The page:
Ideally, you should begin your search for a pediatrician in your final months of pregnancy and choose one before your baby is born. Your pediatrician will visit your baby in the hospital and see your baby frequently in his or her first days, weeks, and months of life.
It is beneficial to have the same pediatrician from your baby's birth through early childhood to provide continuity of care. The pediatrician that you choose will hopefully come to know you and your child and be able to identify when something is out of the ordinary for them.
Don't leave your experience with a pediatrician up to chance. Do some research and make an informed decision about who will be caring for your child.
You can start by asking other parents that you know about their experiences with different pediatricians and doctors. If they are similar in parenting philosophy to you, ask them for recommendations and ask if there are any that they would not recommend. You can ask for more specific details, but remember their opinion is not everything there is to know about a certain pediatrician. You may just find that you like the very doctor that they dislike.
Narrowing Down Choices
If you live in a large town or city, you're going to have to narrow down your choices before you do any interviews. Ask yourself specific questions about each pediatrician you are considering. Do you prefer a male or a female doctor? Younger or older? Does this practice have multiple offices? If so, it may be more convenient for you to be seen at an office other than the main one.
You can also call and ask the staff a few questions beforehand. For example, how long is the normal wait time for an appointment? Is it easy to be seen in an emergency? If so, is there a backup that you can see in an emergency? Some practices may be too overbooked. If so, look for a smaller practice.
Once you have a few good candidates, you should call and schedule an interview with your prospective doctors. Write down all of your questions beforehand to take with you so that you don't forget to address any questions or concerns.
Start first by looking around the office and waiting room when you get there. Is the staff friendly? Observe how they interact with patients and children. Is there a play area? This comes in handy when you have a restless toddler waiting for an appointment. Does the play area look clean? Measures should be taken to prevent sick kids from spreading germs to healthy kids who are there for their regular checkup. Ask the staff how often the play area is cleaned.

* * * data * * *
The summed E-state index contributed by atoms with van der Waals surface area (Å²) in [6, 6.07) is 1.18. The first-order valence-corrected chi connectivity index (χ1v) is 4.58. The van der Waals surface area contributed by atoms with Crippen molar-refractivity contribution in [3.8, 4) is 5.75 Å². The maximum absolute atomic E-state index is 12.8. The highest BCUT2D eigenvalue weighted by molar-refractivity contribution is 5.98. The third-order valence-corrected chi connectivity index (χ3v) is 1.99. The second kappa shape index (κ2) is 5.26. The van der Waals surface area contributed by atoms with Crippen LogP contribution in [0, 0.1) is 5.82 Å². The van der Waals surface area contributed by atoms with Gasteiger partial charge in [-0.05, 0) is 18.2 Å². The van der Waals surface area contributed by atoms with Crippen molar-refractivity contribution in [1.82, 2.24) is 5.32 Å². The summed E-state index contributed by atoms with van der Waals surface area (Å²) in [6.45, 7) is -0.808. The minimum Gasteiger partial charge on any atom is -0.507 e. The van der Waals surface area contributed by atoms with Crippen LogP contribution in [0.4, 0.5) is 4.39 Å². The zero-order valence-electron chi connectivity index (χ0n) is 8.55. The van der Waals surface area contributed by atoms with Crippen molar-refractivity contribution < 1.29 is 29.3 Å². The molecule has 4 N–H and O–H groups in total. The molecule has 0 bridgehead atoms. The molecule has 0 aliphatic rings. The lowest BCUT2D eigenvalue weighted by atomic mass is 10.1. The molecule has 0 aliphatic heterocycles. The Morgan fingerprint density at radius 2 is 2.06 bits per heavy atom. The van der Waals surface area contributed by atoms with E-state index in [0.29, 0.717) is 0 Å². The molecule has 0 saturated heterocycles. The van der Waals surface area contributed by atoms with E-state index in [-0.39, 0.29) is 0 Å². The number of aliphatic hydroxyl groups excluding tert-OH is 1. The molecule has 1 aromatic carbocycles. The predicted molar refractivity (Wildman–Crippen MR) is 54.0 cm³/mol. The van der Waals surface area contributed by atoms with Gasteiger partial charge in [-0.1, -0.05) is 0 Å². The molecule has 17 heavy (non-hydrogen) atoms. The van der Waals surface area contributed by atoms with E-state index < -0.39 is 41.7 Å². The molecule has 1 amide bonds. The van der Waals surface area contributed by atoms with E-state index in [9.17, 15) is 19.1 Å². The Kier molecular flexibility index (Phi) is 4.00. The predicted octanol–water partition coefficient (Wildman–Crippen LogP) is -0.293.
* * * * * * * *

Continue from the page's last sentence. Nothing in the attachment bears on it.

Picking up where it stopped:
When you meet with the pediatrician, ask several questions to get a feel for their personal philosophy and determine if they are a good fit for your family. What are their thoughts on vaccines, circumcision, breastfeeding, and natural remedies? Discuss any special requests or wishes for your baby in the hospital. Even if they do disagree with you, a good pediatrician will be able to respect your choices and make suggestions without making you feel like bad parents.
During your interview, observe their personality as well. Most parents desire a doctor who is caring and compassionate, that kids would be comfortable around, and that has similar views as their own. Even the best pediatrician in the world will not work for your family if your personalities clash.
Not all families choose to go with a doctor that specializes in pediatric medicine. If you are open to the idea, you may also want to look into family physicians as well as nurse practitioners. Many of these doctors have smaller practices and a homier feel. They will also see your entire family which gives you a more personal relationship with your doctor.